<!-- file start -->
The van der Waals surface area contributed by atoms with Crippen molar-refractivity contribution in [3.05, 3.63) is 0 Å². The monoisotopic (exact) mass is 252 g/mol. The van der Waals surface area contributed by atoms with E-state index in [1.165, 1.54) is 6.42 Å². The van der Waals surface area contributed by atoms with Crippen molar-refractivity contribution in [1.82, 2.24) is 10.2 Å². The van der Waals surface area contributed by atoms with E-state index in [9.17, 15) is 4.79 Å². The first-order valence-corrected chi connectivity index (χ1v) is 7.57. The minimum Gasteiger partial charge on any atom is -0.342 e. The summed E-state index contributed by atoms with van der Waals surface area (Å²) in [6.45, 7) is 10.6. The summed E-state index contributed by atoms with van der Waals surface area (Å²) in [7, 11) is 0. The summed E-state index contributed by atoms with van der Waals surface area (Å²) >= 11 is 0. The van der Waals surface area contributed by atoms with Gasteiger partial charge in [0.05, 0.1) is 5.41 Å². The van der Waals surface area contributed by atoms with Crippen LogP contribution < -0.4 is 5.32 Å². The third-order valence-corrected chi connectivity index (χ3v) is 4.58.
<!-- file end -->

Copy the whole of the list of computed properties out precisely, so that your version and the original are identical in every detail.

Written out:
The van der Waals surface area contributed by atoms with Crippen molar-refractivity contribution in [3.05, 3.63) is 0 Å². The monoisotopic (exact) mass is 252 g/mol. The van der Waals surface area contributed by atoms with E-state index in [1.165, 1.54) is 6.42 Å². The van der Waals surface area contributed by atoms with Crippen molar-refractivity contribution in [1.82, 2.24) is 10.2 Å². The van der Waals surface area contributed by atoms with E-state index in [9.17, 15) is 4.79 Å². The first-order valence-corrected chi connectivity index (χ1v) is 7.57. The minimum Gasteiger partial charge on any atom is -0.342 e. The summed E-state index contributed by atoms with van der Waals surface area (Å²) in [6.45, 7) is 10.6. The summed E-state index contributed by atoms with van der Waals surface area (Å²) in [7, 11) is 0. The summed E-state index contributed by atoms with van der Waals surface area (Å²) >= 11 is 0. The van der Waals surface area contributed by atoms with Gasteiger partial charge in [0.05, 0.1) is 5.41 Å². The van der Waals surface area contributed by atoms with Crippen LogP contribution < -0.4 is 5.32 Å². The third-order valence-corrected chi connectivity index (χ3v) is 4.58.